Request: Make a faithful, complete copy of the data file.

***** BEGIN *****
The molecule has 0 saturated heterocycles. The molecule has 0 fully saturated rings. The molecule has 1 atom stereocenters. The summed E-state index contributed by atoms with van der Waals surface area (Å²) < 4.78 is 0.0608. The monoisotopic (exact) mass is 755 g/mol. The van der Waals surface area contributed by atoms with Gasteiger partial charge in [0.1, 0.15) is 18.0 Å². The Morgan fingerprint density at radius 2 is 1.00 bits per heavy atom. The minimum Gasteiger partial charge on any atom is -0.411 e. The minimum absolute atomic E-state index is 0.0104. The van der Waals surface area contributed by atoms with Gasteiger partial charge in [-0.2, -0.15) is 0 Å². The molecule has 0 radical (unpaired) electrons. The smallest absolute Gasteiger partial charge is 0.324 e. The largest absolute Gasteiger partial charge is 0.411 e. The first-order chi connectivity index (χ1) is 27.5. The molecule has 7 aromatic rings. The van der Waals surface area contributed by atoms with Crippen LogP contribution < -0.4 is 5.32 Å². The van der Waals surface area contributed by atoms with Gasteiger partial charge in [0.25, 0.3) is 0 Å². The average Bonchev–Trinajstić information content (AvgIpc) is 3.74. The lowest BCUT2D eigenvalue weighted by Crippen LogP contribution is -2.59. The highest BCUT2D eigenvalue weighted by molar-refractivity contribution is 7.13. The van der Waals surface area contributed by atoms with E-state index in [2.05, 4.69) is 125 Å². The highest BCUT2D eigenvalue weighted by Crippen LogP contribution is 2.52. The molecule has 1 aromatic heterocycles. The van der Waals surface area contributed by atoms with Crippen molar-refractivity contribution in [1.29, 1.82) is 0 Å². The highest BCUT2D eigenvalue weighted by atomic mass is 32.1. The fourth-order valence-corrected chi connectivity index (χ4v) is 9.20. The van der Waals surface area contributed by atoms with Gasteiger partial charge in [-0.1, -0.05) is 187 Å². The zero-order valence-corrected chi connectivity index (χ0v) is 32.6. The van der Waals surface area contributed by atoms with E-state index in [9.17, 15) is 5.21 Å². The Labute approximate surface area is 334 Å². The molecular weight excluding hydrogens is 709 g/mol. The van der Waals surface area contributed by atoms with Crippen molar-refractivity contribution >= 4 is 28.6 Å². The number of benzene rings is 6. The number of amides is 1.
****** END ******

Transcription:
The molecule has 0 saturated heterocycles. The molecule has 0 fully saturated rings. The molecule has 1 atom stereocenters. The summed E-state index contributed by atoms with van der Waals surface area (Å²) < 4.78 is 0.0608. The monoisotopic (exact) mass is 755 g/mol. The van der Waals surface area contributed by atoms with Gasteiger partial charge in [0.1, 0.15) is 18.0 Å². The Morgan fingerprint density at radius 2 is 1.00 bits per heavy atom. The minimum Gasteiger partial charge on any atom is -0.411 e. The minimum absolute atomic E-state index is 0.0104. The van der Waals surface area contributed by atoms with Gasteiger partial charge in [-0.2, -0.15) is 0 Å². The molecule has 0 radical (unpaired) electrons. The smallest absolute Gasteiger partial charge is 0.324 e. The largest absolute Gasteiger partial charge is 0.411 e. The first-order chi connectivity index (χ1) is 27.5. The molecule has 7 aromatic rings. The van der Waals surface area contributed by atoms with Crippen LogP contribution < -0.4 is 5.32 Å². The van der Waals surface area contributed by atoms with Gasteiger partial charge in [0.25, 0.3) is 0 Å². The average Bonchev–Trinajstić information content (AvgIpc) is 3.74. The lowest BCUT2D eigenvalue weighted by Crippen LogP contribution is -2.59. The highest BCUT2D eigenvalue weighted by molar-refractivity contribution is 7.13. The van der Waals surface area contributed by atoms with E-state index in [2.05, 4.69) is 125 Å². The highest BCUT2D eigenvalue weighted by Crippen LogP contribution is 2.52. The molecule has 1 aromatic heterocycles. The van der Waals surface area contributed by atoms with Crippen molar-refractivity contribution in [1.29, 1.82) is 0 Å². The highest BCUT2D eigenvalue weighted by atomic mass is 32.1. The fourth-order valence-corrected chi connectivity index (χ4v) is 9.20. The van der Waals surface area contributed by atoms with Gasteiger partial charge in [-0.1, -0.05) is 187 Å². The zero-order valence-corrected chi connectivity index (χ0v) is 32.6. The van der Waals surface area contributed by atoms with E-state index in [9.17, 15) is 5.21 Å². The Labute approximate surface area is 334 Å². The molecular weight excluding hydrogens is 709 g/mol. The van der Waals surface area contributed by atoms with Crippen molar-refractivity contribution >= 4 is 28.6 Å². The number of benzene rings is 6. The number of amides is 1.